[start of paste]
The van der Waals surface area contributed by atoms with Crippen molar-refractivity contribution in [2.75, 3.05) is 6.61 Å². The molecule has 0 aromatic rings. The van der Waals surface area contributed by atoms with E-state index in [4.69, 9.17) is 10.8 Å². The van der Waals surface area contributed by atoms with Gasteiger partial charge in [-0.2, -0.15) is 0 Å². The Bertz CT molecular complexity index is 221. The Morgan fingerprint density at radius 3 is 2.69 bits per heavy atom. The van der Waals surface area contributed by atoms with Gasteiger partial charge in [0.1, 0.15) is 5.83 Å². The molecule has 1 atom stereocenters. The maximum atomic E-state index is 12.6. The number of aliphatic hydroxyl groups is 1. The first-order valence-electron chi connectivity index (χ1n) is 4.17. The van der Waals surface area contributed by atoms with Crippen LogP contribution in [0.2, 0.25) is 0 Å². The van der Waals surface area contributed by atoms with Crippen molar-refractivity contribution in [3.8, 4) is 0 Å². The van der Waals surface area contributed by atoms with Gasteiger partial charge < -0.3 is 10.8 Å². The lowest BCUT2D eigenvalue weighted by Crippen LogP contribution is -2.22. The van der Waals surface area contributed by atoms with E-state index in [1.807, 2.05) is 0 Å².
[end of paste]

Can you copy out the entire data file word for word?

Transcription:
The van der Waals surface area contributed by atoms with Crippen molar-refractivity contribution in [2.75, 3.05) is 6.61 Å². The molecule has 0 aromatic rings. The van der Waals surface area contributed by atoms with E-state index in [4.69, 9.17) is 10.8 Å². The van der Waals surface area contributed by atoms with Gasteiger partial charge in [-0.2, -0.15) is 0 Å². The Bertz CT molecular complexity index is 221. The Morgan fingerprint density at radius 3 is 2.69 bits per heavy atom. The van der Waals surface area contributed by atoms with Gasteiger partial charge in [0.1, 0.15) is 5.83 Å². The molecule has 1 atom stereocenters. The maximum atomic E-state index is 12.6. The number of aliphatic hydroxyl groups is 1. The first-order valence-electron chi connectivity index (χ1n) is 4.17. The van der Waals surface area contributed by atoms with Crippen LogP contribution in [0.2, 0.25) is 0 Å². The van der Waals surface area contributed by atoms with Crippen molar-refractivity contribution in [3.8, 4) is 0 Å². The van der Waals surface area contributed by atoms with Gasteiger partial charge < -0.3 is 10.8 Å². The lowest BCUT2D eigenvalue weighted by Crippen LogP contribution is -2.22. The van der Waals surface area contributed by atoms with E-state index in [1.807, 2.05) is 0 Å².